What Will Phil Dawson Bring to the Table as a Member of the San Francisco 49ers?

Tyson LanglandNFC West Lead WriterMarch 20, 2013

DENVER, CO - DECEMBER 23:  Kicker Phil Dawson #4 of the Cleveland Browns kicks off against the Denver Broncos during a game at Sports Authority Field at Mile High on December 23, 2012 in Denver, Colorado. The Broncos defeated the Browns 34-12. (Photo by Dustin Bradford/Getty Images)
Dustin Bradford/Getty Images

After swapping out one 38-year-old kicker for another, San Francisco is hoping to have better luck with its newest acquisition. Kicker Phil Dawson signed a one-year contract (via Adam Schefter of ESPN) with the 49ers after spending 14 years with the Cleveland Browns

The Browns hadn't shown a whole lot of interest in re-signing Dawson, so his agent started fielding calls from other organizations. Seemingly the Niners were the best fit. The change in weather from Cleveland to San Francisco will definitely be welcomed.

Not to mention Dawson would be reuniting former special teams coach Brad Seely. According to Eric Branch of sfgate.com, Seely was Dawson's coach from 2009-2010. During that two-year stretch, No. 4's field-goal percentage was an average of 86.4—2.4 points higher than his career average. 

His 84 percent career average currently makes him the 12th most accurate kicker in NFL history. But don't expect Dawson to be satisfied with 12th best—it appears as if he is getting better with age. 

Since the start of the 2009 season, Dawson has missed a mere 14 field goals. That averages out to 3.5 field goals per year. Just imagine how different things would have been for the 49ers in 2012 if they would have only missed three or four kicks compared to Akers' 14. 

Sure, it's easy to play devil's advocate now, but both Jim Harbaugh and Trent Baalke know that Dawson is reliable. And that's exactly what they are looking for after the Akers debacle last season. They want a kicker who doesn't have a history of injury and can kick in any weather condition thrown his way. 

Despite attempting a measly two career field goals at Candlestick, that didn't steer Dawson away from signing. He already has a plan that will surely help him get ready for the 2013 season. In an interview with Eric Branch, he revealed what that plan was:

I’ll study the weather forecast and when there’s supposed to be bad days, you can find me down there. I want to get in there and I want to start hitting balls. I wanted to see what’s going on and get a game plan.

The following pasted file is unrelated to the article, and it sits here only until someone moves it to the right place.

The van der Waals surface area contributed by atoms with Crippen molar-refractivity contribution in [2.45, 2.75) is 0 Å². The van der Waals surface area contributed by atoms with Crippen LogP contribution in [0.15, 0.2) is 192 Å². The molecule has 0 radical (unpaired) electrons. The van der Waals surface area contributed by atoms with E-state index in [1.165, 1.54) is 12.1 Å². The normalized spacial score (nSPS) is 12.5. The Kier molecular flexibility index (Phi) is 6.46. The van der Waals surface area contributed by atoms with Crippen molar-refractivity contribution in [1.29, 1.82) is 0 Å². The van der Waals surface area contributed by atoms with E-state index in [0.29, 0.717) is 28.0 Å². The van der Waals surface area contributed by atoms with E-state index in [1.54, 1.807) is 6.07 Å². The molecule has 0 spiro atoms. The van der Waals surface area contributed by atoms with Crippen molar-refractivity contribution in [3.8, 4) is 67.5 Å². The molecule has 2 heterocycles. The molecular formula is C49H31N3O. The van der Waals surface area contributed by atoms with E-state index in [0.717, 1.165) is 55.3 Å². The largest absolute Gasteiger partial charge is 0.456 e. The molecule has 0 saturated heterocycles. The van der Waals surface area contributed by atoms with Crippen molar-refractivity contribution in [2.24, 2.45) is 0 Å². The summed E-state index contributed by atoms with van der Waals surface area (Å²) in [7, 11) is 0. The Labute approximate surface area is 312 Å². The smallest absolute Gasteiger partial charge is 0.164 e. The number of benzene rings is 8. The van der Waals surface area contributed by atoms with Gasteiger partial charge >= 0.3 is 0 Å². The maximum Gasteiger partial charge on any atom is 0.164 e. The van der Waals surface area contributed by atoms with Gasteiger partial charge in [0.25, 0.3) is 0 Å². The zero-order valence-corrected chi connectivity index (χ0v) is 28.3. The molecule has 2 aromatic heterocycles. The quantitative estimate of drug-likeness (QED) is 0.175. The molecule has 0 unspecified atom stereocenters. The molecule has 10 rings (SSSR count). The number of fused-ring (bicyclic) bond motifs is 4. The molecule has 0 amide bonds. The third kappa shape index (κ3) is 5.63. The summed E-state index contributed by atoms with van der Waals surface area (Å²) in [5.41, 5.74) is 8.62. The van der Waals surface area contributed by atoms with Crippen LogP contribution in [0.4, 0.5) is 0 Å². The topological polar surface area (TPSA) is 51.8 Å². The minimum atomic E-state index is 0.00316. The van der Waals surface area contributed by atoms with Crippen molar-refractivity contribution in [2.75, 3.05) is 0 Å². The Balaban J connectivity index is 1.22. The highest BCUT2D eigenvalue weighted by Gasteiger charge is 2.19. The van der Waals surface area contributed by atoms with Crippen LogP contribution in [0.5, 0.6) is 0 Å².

Luckily, he knows what it is like to kick in not so ideal weather conditions. Moreover, the grass at Candlestick has been known to wear down quite quickly in the middle of the field, making the footing a bit tricky at times. Just ask Akers and Greg Zuerlein of the St. Louis Rams. Both players had footing issues when the clubs squared off against each other in Week 10 of the 2012 season.

Let's also make it a point to remember the fact that Dawson still has one of the strongest legs in the league. Last year he was 7-of-7 on kicks of 50-plus yards away, and in 2011 he was 7-of-8. Not bad for a guy who went undrafted out of Texas and was subsequently waived by two teams before finally catching on with Cleveland in 1999. 

The longest kick of his career came in a preseason game against the Packers in 2010; he hit a 58-yarder to tie the game with 1:27 left to play. Unfortunately for Dawson, that kick doesn't go down as his career long because it was the preseason. But his 56-yard bomb in 2008 against the Bills definitely counts. 

He's also been known to make a couple of moon shots as well. Even though he's never been given the opportunity in a game, Dawson has hit plenty of 60-yard plus kicks in training camp and practice. Below is a video of him displaying his monster leg in training camp last year.

Whether fans like the fact he is 38, or absolutely hate it because of his predecessor should be beside the point. The signing brings stability to an unstable position. Dawson still has one of the strongest legs in the NFL, is one of most accurate kickers in league history and has no serious injury history.